After his death, Gordonís
popularity grew to the point where thousands would attend his grave
in the Brighton General Cemetery each year. Most children learnt
about him in the school readers up to about the start of the Second
World War. Since then his popularity has waned to the extent now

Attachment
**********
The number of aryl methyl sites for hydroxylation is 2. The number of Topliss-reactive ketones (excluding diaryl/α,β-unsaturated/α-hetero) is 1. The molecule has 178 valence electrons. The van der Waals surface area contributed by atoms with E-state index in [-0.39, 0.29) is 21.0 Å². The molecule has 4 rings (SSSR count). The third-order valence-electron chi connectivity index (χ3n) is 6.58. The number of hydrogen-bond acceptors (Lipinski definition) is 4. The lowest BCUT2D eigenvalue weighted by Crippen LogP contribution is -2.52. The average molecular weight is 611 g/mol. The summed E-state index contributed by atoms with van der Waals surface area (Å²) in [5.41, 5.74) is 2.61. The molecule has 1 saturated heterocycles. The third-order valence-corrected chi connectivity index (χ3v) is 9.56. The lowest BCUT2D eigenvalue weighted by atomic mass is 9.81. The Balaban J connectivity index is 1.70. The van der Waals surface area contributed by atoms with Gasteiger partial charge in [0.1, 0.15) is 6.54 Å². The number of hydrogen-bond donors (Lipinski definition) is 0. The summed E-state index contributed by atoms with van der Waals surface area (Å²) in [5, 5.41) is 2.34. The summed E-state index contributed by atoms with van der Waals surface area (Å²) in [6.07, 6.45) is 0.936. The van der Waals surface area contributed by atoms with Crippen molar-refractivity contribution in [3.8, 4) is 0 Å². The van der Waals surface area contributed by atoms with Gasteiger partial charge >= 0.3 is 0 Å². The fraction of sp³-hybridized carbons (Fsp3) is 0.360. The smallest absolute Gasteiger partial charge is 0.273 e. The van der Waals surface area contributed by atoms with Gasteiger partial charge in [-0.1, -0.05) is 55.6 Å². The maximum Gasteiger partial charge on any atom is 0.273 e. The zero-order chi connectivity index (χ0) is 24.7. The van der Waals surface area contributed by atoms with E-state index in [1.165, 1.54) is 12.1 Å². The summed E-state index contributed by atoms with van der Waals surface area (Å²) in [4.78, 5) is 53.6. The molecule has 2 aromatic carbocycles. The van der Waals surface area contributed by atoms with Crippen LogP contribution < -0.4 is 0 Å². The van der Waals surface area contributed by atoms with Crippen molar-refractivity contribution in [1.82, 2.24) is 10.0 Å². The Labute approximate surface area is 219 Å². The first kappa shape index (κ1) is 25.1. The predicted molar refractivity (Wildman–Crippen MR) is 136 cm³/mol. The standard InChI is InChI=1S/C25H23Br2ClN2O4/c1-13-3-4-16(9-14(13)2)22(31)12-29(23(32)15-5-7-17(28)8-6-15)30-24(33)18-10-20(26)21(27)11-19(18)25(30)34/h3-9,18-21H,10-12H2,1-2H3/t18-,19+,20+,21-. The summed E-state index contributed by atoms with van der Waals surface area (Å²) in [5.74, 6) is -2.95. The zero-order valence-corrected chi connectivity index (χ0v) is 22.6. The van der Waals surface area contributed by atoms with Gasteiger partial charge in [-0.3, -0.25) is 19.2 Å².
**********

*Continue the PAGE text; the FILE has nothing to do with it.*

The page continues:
that most people of a younger age have never heard of Gordon, even
though he has a Tablet and Bust in the Poetís Corner of Westminster
Abbey, unveiled in 1934 by the Duke of York.
Gordon's legacy can be found throughout south-eastern Australia where
he spent the final 16 years of his colourful life.